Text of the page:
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Crop production down across most commodities

Missouri farmers moved acres from corn to soybeans, but soybeans held on in terms of production.

Mindy Ward

January 25, 2023

1 Min Read
 soybeans falling from combine auger into grain cart
FILL IT UP: Soybeans were the bright spot for many Missouri farmers this growing season. Not only did they get better than expected yields despite dry conditions, but also prices remained good for the commodity.BanksPhotos/Getty Images

Crop production numbers for 2022 are in, and for Missouri, and it was an up-and-down year across commodities.

The USDA Missouri Statistics Service reported 2022 planted, harvested and total production for six commodities in the state — corn, soybean, cotton, rice, winter wheat, oats and hay. For the most part, while harvested acres may have increased in the majority of crops, production was down. Delays in planting and dry weather likely contributed to lower production in Missouri.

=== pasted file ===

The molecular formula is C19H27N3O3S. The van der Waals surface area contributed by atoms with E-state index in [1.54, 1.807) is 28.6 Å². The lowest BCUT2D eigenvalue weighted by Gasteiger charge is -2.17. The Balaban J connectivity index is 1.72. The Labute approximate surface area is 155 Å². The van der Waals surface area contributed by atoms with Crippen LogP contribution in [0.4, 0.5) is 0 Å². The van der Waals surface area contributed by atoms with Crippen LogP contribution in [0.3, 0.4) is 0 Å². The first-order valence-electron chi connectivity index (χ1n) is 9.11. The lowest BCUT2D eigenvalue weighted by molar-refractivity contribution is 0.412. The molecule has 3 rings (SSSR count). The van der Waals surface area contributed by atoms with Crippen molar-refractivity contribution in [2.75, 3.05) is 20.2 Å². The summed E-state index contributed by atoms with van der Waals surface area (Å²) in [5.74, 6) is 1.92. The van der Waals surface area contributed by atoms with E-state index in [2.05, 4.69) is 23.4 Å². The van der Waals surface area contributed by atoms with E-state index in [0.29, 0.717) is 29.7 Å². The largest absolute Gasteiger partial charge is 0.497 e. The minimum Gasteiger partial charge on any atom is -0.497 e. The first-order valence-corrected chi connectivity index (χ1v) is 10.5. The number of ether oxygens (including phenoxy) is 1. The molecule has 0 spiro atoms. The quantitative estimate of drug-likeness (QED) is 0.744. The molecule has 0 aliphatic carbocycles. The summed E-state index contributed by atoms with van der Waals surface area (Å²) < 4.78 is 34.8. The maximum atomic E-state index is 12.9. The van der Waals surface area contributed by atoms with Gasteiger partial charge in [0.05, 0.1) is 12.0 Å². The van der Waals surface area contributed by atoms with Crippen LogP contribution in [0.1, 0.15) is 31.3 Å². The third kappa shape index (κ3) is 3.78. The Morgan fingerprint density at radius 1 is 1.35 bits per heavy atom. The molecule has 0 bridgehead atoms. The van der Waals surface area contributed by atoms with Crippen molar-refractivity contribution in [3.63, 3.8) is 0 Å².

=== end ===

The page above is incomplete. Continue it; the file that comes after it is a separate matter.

The exception was cotton, where both acres and yield were up.

Here is the breakdown of last year’s growing season:

About the Author(s)

Mindy Ward

Editor, Missouri Ruralist

Mindy resides on a small farm just outside of Holstein, Mo, about 80 miles southwest of St. Louis.

After graduating from the University of Missouri-Columbia with a bachelor’s degree in agricultural journalism, she worked briefly at a public relations firm in Kansas City. Her husband’s career led the couple north to Minnesota.

There, she reported on large-scale production of corn, soybeans, sugar beets, and dairy, as well as, biofuels for The Land. After 10 years, the couple returned to Missouri and she began covering agriculture in the Show-Me State.

“In all my 15 years of writing about agriculture, I have found some of the most progressive thinkers are farmers,” she says. “They are constantly searching for ways to do more with less, improve their land and leave their legacy to the next generation.”

Mindy and her husband, Stacy, together with their daughters, Elisa and Cassidy, operate Showtime Farms in southern Warren County. The family spends a great deal of time caring for and showing Dorset, Oxford and crossbred sheep.

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